It is implicit that administrative officials and admission officers, as well as coaches, athletes, students, and all supporters, not lose sight of the divine mission of BYU. No conference championship, no individual or team NCAA title, no bowl game is worth forfeiting the integrity, the goals, and the ideals of this institution. This would indeed be a hollow victory.

Elder Dallin H. Oaks wrote:

Jesus taught his disciples that their ways should be different from the ways of the world. “Ye are the salt of the earth,” he told them. “Ye are the light of the world.” (Matt. 5:13–14.) Again and again he taught that his followers should be different. [The Lord’s Way (Salt Lake City: Deseret Book, 1991), 8–9]

But are we different? Are we the salt of the earth or just salty!

At this point I’d like to address the appropriate use of language. Profane language, language with sexual innuendoes, and demeaning language should not characterize those who represent BYU. The Savior told His disciples:

Not that which goeth into the mouth defileth a man; but that which cometh out of the mouth, this defileth a man. . . .

But those things which proceed out of the mouth come . . . from the heart; and they defile the man. [Matthew 15:11, 18]

I assume part of my duties at BYU include directing men in the paths of righteousness. I assume it is my responsibility to counsel individually with the athlete who profanes. I have told my team that profanity and vulgarity is totally unacceptable and will not be tolerated.

Elder Robert S. Wood of the Seventy noted in October general conference:

Our words and external expressions are not neutral, for they reflect both who we are and shape who we are becoming. . . .

What we say and how we present ourselves not only betray our inner person but also mold that person, those around us, and finally our whole society. Every day each of us is . . . called . . . to sanctify ourselves and edify others. [Robert S. Wood, “The Tongue of Angels,” Ensign, November 1999, 83–84]

In his general epistle, James detailed the control of language and conversation. Improperly employed, the tongue “defileth the whole body, and setteth on fire the course of nature” (James 3:6). How, he asks, can blessings and curses proceed out of the same mouth? (See James 3:10.)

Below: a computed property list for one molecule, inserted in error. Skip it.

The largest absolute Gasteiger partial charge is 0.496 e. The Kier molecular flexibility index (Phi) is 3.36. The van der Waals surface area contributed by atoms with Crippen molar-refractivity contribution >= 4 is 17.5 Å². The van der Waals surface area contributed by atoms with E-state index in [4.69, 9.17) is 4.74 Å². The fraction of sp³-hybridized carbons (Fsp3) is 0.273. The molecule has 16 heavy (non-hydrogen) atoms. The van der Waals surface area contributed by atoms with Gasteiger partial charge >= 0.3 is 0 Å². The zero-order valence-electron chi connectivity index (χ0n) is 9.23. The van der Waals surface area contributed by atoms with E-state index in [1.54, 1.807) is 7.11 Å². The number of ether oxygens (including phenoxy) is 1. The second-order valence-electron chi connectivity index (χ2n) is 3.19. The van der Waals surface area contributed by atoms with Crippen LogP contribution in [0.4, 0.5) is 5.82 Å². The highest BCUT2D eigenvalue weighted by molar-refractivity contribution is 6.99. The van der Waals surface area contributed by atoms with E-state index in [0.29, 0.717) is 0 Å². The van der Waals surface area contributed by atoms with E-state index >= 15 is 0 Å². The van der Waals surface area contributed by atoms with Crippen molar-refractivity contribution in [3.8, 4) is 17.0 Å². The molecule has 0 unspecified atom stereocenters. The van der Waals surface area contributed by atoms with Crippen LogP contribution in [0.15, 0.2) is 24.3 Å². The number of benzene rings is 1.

Paul in his letter to the Corinthian Saints wrote, “Be not deceived: evil communications corrupt good manners” (1 Corinthians 15:33).

What would we think if one of our athletic teams were known as the trash-talking champion in the conference? I believe most of us would be disappointed; some might be appalled.

Regrettably far too many high school players are in programs where profanity is a major way of communicating. When these young men come to BYU, they should find an atmosphere devoid of profane language.

If there is a scripture that should serve as a guideline for our behavior at BYU, it is the scripture “What manner of men ought ye to be? Verily I say unto you, even as I am.” “What we say and how we act will create an atmosphere welcoming or hostile to the Holy Ghost” (Wood, “The Tongue of Angels,” 83). We must be spiritual, and at the same time we must not be lily-livered blobs of human flesh. We must become hardened from the physical rigors of a disciplined program that combines the secular and the spiritual. This gives to our athletes the strength of the arm of flesh combined with the ennobling power of spiritual strength and courage. We are too inclined to rely on the arm of flesh and act like the profane world. The fact is, we must work as hard as other men to develop physical strength. Indeed, we would do well to develop and look like the idealized drawings of Arnold Friberg and Tom Lovell.

Our athletes cannot be like the athlete who years ago told me he had served a mission and therefore didn’t have to work as hard as we were working. The Lord would bless him. I need not tell you about his success or lack thereof. The last time I saw him he was kicking rocks down the road.

We must follow Brigham Young’s example. He prayed, asking for the Lord to bless his endeavors, and then worked as if success was dependent on his own efforts.

I have come to envision an athletic program like unto Helaman’s stripling warriors: an army of young men and women of all faiths characterized by “truth and soberness” who not only want to be great athletes but who are committed to keeping God’s commandments (Alma 53:21). Helaman called them his sons, and they called him Father (see Alma 56:46). Yes, I envision coaches who would be to athletes like a second father. Am I caught up in a great fantasy? I don’t think so.

Fikre Wondafrash is the type of nonmember I’m talking about. He was born in Ethiopia, a Greek Orthodox, and a member of the same tribe as Emperor Haile Selassie, descendant of Queen Bathsheba and King David. Fikre’s mother moved to Belgrade, Yugoslavia, where she worked as an embassy cook. I learned of his athletic ability and contacted him. After great difficulties, he left Yugoslavia and with his fascinating story arrived at BYU. Time does not permit a greater account about this humble servant of God, but our youth would do well to emulate this young man who traces his origins to King David.